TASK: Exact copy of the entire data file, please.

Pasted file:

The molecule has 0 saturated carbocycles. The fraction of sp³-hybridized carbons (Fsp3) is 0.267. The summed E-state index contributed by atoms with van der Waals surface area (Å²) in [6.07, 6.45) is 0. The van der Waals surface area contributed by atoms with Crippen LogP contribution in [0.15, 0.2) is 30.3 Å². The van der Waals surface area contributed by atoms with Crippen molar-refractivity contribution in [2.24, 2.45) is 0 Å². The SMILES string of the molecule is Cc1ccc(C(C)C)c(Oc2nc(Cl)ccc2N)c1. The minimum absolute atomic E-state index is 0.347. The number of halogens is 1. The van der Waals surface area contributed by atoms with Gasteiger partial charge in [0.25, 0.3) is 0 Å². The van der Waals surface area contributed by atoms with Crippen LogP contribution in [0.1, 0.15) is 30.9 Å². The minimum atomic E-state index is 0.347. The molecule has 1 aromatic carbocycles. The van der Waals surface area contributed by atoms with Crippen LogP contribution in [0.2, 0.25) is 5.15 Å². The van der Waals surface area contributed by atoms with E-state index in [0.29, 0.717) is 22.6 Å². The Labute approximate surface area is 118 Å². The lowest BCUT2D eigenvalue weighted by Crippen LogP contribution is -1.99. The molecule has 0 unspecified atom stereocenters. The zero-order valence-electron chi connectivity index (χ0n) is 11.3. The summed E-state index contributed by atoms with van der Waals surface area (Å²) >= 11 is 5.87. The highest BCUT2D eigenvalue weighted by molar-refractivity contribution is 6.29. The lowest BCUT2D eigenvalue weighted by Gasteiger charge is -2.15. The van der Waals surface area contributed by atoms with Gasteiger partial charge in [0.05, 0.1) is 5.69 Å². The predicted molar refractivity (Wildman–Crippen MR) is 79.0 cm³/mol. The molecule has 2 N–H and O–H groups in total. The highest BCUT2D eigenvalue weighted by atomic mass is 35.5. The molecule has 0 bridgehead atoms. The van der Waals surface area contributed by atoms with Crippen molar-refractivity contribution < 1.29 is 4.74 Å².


The molecule has 0 saturated carbocycles. The fraction of sp³-hybridized carbons (Fsp3) is 0.267. The summed E-state index contributed by atoms with van der Waals surface area (Å²) in [6.07, 6.45) is 0. The van der Waals surface area contributed by atoms with Crippen LogP contribution in [0.15, 0.2) is 30.3 Å². The van der Waals surface area contributed by atoms with Crippen molar-refractivity contribution in [2.24, 2.45) is 0 Å². The SMILES string of the molecule is Cc1ccc(C(C)C)c(Oc2nc(Cl)ccc2N)c1. The minimum absolute atomic E-state index is 0.347. The number of halogens is 1. The van der Waals surface area contributed by atoms with Gasteiger partial charge in [0.25, 0.3) is 0 Å². The van der Waals surface area contributed by atoms with Crippen LogP contribution in [0.1, 0.15) is 30.9 Å². The minimum atomic E-state index is 0.347. The molecule has 1 aromatic carbocycles. The van der Waals surface area contributed by atoms with Crippen LogP contribution in [0.2, 0.25) is 5.15 Å². The van der Waals surface area contributed by atoms with E-state index in [0.29, 0.717) is 22.6 Å². The Labute approximate surface area is 118 Å². The lowest BCUT2D eigenvalue weighted by Crippen LogP contribution is -1.99. The molecule has 0 unspecified atom stereocenters. The zero-order valence-electron chi connectivity index (χ0n) is 11.3. The summed E-state index contributed by atoms with van der Waals surface area (Å²) >= 11 is 5.87. The highest BCUT2D eigenvalue weighted by molar-refractivity contribution is 6.29. The lowest BCUT2D eigenvalue weighted by Gasteiger charge is -2.15. The van der Waals surface area contributed by atoms with Gasteiger partial charge in [0.05, 0.1) is 5.69 Å². The predicted molar refractivity (Wildman–Crippen MR) is 79.0 cm³/mol. The molecule has 2 N–H and O–H groups in total. The highest BCUT2D eigenvalue weighted by atomic mass is 35.5. The molecule has 0 bridgehead atoms. The van der Waals surface area contributed by atoms with Crippen molar-refractivity contribution < 1.29 is 4.74 Å².